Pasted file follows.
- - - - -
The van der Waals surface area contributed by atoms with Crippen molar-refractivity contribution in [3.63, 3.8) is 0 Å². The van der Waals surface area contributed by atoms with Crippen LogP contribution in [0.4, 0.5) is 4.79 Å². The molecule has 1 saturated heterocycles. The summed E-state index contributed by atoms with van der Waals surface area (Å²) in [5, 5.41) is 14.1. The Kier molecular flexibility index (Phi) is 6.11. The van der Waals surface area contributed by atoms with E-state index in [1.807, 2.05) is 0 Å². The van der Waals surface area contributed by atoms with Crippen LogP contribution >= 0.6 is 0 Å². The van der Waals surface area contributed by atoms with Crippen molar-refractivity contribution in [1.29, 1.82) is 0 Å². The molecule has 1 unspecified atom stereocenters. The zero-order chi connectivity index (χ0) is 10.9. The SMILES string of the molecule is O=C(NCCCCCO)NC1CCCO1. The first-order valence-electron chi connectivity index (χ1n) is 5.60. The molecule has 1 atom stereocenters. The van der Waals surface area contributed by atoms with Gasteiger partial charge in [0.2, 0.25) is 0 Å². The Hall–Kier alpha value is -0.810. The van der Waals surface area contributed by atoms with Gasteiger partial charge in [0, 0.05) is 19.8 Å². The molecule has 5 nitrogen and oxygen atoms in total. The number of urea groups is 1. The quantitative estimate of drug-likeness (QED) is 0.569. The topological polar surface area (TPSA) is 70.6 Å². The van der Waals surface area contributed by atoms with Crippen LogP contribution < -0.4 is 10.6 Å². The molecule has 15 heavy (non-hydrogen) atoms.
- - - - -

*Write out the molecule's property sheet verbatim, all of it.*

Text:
The van der Waals surface area contributed by atoms with Crippen molar-refractivity contribution in [3.63, 3.8) is 0 Å². The van der Waals surface area contributed by atoms with Crippen LogP contribution in [0.4, 0.5) is 4.79 Å². The molecule has 1 saturated heterocycles. The summed E-state index contributed by atoms with van der Waals surface area (Å²) in [5, 5.41) is 14.1. The Kier molecular flexibility index (Phi) is 6.11. The van der Waals surface area contributed by atoms with E-state index in [1.807, 2.05) is 0 Å². The van der Waals surface area contributed by atoms with Crippen LogP contribution >= 0.6 is 0 Å². The van der Waals surface area contributed by atoms with Crippen molar-refractivity contribution in [1.29, 1.82) is 0 Å². The molecule has 1 unspecified atom stereocenters. The zero-order chi connectivity index (χ0) is 10.9. The SMILES string of the molecule is O=C(NCCCCCO)NC1CCCO1. The first-order valence-electron chi connectivity index (χ1n) is 5.60. The molecule has 1 atom stereocenters. The van der Waals surface area contributed by atoms with Gasteiger partial charge in [0.2, 0.25) is 0 Å². The Hall–Kier alpha value is -0.810. The van der Waals surface area contributed by atoms with Gasteiger partial charge in [0, 0.05) is 19.8 Å². The molecule has 5 nitrogen and oxygen atoms in total. The number of urea groups is 1. The quantitative estimate of drug-likeness (QED) is 0.569. The topological polar surface area (TPSA) is 70.6 Å². The van der Waals surface area contributed by atoms with Crippen LogP contribution < -0.4 is 10.6 Å². The molecule has 15 heavy (non-hydrogen) atoms.